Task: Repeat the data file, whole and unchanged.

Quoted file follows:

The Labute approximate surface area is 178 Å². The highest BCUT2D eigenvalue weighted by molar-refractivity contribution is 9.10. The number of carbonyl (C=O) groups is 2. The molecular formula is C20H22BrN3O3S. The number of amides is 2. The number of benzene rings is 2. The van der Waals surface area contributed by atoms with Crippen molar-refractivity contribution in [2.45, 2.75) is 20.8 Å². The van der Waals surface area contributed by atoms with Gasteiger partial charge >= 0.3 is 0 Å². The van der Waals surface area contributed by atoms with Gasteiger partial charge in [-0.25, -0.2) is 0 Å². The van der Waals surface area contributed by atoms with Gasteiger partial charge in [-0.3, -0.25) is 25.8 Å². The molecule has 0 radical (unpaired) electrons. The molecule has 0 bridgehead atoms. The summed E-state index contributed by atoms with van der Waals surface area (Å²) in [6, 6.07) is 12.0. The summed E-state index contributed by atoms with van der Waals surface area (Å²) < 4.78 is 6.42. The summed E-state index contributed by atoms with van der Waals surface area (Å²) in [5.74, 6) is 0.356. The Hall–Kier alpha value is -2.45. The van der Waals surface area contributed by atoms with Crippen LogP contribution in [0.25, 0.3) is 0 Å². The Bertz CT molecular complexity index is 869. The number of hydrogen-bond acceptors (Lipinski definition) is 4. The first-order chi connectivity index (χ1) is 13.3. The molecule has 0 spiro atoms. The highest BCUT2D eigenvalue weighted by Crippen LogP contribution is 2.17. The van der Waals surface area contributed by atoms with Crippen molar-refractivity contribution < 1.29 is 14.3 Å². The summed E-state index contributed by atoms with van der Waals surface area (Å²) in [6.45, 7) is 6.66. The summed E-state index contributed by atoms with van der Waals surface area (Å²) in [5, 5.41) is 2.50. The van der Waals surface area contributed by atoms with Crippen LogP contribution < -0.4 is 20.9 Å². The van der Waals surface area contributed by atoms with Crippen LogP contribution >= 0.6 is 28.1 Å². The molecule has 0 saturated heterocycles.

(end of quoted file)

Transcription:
The Labute approximate surface area is 178 Å². The highest BCUT2D eigenvalue weighted by molar-refractivity contribution is 9.10. The number of carbonyl (C=O) groups is 2. The molecular formula is C20H22BrN3O3S. The number of amides is 2. The number of benzene rings is 2. The van der Waals surface area contributed by atoms with Crippen molar-refractivity contribution in [2.45, 2.75) is 20.8 Å². The van der Waals surface area contributed by atoms with Gasteiger partial charge >= 0.3 is 0 Å². The van der Waals surface area contributed by atoms with Gasteiger partial charge in [-0.25, -0.2) is 0 Å². The van der Waals surface area contributed by atoms with Gasteiger partial charge in [-0.3, -0.25) is 25.8 Å². The molecule has 0 radical (unpaired) electrons. The molecule has 0 bridgehead atoms. The summed E-state index contributed by atoms with van der Waals surface area (Å²) in [6, 6.07) is 12.0. The summed E-state index contributed by atoms with van der Waals surface area (Å²) < 4.78 is 6.42. The summed E-state index contributed by atoms with van der Waals surface area (Å²) in [5.74, 6) is 0.356. The Hall–Kier alpha value is -2.45. The van der Waals surface area contributed by atoms with Crippen LogP contribution in [0.25, 0.3) is 0 Å². The Bertz CT molecular complexity index is 869. The number of hydrogen-bond acceptors (Lipinski definition) is 4. The first-order chi connectivity index (χ1) is 13.3. The molecule has 0 spiro atoms. The highest BCUT2D eigenvalue weighted by Crippen LogP contribution is 2.17. The van der Waals surface area contributed by atoms with Crippen molar-refractivity contribution < 1.29 is 14.3 Å². The summed E-state index contributed by atoms with van der Waals surface area (Å²) in [6.45, 7) is 6.66. The summed E-state index contributed by atoms with van der Waals surface area (Å²) in [5, 5.41) is 2.50. The van der Waals surface area contributed by atoms with Crippen LogP contribution < -0.4 is 20.9 Å². The van der Waals surface area contributed by atoms with Crippen LogP contribution >= 0.6 is 28.1 Å². The molecule has 0 saturated heterocycles.